Seriously, I think they should be able to have this as a requirement. Just like when I worked at mcdonalds for minimum wage I had to be able to take orders fast enough. Which did take memorization of the layout of my machine, and the different components of each and every sandwhich, and salad and everything else we did and made there.
All of us minimum wage kids could do it. We even had people who had mental handicaps who could do that. So when people complain they get no sympathy.

RE: Whatever
By MaulBall789 on 2/25/2008 11:47:47 AM , Rating: 1
Ok, hundreds of Pokemon, or 34,000+ codes. You're right, if someone REALLY applied themselves or has a special "rain man" ability, it surely can be done. I, myself, have probably memorized a foolish amount of stats on hundreds of baseball players for fantasy leagues. Even then I still make my own cheat sheet for drafting players. But I doubt even the top level airline execs have all 34,000+ codes memorized. A few thousand, maybe.

The reality is that such a person would have to derive some kind of enjoyment from memorizing these things. Kids really get into Pokemon and, as little sponges do, absorb as much information as they can. Just like me and fantasy baseball. Where's the enjoyment of memorizing thousands of airport codes? I'm sure there's someone out there who does get all excited about airport codes, just not usually the poor souls working at the check-in counter. Enjoyment doesn't seem to be what they are feeling.

RE: Whatever
By rdeegvainl on 2/25/2008 2:17:18 PM , Rating: 2
What it comes down to is if you want to learn them or not. If someone valued their job, they would want to learn the parts their employer ask of them. Since they are asking them to learn airport codes, and not city bus routes, I see no problem.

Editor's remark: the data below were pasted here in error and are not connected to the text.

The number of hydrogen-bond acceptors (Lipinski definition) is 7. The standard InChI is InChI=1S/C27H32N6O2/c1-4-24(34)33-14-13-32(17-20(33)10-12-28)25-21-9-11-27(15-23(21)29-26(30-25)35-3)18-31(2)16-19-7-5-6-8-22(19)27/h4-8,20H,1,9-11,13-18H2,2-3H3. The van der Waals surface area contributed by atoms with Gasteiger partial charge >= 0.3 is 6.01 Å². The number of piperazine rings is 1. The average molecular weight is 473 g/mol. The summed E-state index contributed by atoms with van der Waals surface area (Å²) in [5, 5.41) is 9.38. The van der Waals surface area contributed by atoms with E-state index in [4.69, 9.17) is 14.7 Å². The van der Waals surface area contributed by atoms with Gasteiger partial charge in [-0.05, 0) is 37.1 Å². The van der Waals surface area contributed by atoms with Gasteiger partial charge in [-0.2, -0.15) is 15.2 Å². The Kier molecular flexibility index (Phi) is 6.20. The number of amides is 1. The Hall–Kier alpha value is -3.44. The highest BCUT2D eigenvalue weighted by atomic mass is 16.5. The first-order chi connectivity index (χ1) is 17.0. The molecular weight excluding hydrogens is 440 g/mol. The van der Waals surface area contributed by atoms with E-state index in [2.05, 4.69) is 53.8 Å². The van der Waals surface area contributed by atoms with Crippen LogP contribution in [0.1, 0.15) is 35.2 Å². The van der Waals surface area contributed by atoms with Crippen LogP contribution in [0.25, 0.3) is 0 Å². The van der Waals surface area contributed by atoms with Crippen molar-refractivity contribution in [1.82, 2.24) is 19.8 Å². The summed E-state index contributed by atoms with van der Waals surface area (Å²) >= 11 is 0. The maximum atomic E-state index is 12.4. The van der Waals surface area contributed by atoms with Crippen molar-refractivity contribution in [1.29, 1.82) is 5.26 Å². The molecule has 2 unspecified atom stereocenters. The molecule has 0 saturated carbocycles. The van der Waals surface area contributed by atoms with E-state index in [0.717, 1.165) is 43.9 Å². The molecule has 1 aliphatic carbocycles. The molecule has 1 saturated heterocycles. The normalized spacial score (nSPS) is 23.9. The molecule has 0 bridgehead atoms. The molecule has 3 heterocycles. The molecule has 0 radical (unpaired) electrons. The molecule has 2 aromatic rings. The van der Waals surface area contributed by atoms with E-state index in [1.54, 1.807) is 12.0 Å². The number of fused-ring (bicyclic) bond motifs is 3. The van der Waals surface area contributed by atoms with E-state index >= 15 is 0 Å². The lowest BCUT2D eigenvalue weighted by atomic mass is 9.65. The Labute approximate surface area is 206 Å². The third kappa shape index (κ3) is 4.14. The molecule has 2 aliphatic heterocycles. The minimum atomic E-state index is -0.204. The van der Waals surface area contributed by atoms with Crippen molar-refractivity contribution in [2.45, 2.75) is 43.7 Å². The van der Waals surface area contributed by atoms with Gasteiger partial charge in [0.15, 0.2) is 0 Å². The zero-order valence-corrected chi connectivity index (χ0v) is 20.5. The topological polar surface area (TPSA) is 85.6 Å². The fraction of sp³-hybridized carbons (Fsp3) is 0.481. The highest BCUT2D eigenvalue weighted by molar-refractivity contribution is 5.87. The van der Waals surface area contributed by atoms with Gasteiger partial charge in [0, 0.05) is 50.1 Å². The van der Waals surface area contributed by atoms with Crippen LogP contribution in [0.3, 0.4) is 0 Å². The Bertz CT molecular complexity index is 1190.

RE: Whatever
By masher2 on 2/25/2008 10:19:17 AM , Rating: 2
> "If you think any airport personnel has the capacity to memorize this many codes at near minimum wage"

Oops - airline personnel are NOT required to memorize the whole database, only those codes to which their own airline flies (a few dozen to a couple hundred codes in most cases).

As for "near-minimum wage", the median salary for flight attendants in 2005 was $53,700/year, The lowest paid job at my airport is customer service agent, and the median salary even there is about 2.5X minimum wage, plus extensive benefits.

RE: Whatever
By MaulBall789 on 2/25/2008 11:21:00 AM , Rating: 1
This is exactly what Kris said:

the company has a policy that every employee must learn the world airport codes.

At first glance it doesn't say some or most of the codes. If it's just the routes the specific carrier flies, you're right, that's not too much to ask. I know about 30 off the top of my head and I only fly about twice a year.

Where I work there are a good number of things I have memorized but even more are written down. Just can't remember every last little thing especially if it's an infrequently used bit of info.

And even at 2.5x minimum wage plus extensive benefits, a very few of the CSA's I've come across would be doing well to know the code of their own airport. But I would guess this new rule should be weeding them out.

RE: Whatever
By 91TTZ on 2/25/2008 10:35:05 AM , Rating: 2
Obviously they aren't required to know them all, just the major ones that the airline flies out of. You're not going to be landing a Boeing 777 on a grass strip in Africa and wouldn't need to know the airport code for that.

"It's okay. The scenarios aren't that clear. But it's good looking. [Steve Jobs] does good design, and [the iPad] is absolutely a good example of that." -- Bill Gates on the Apple iPad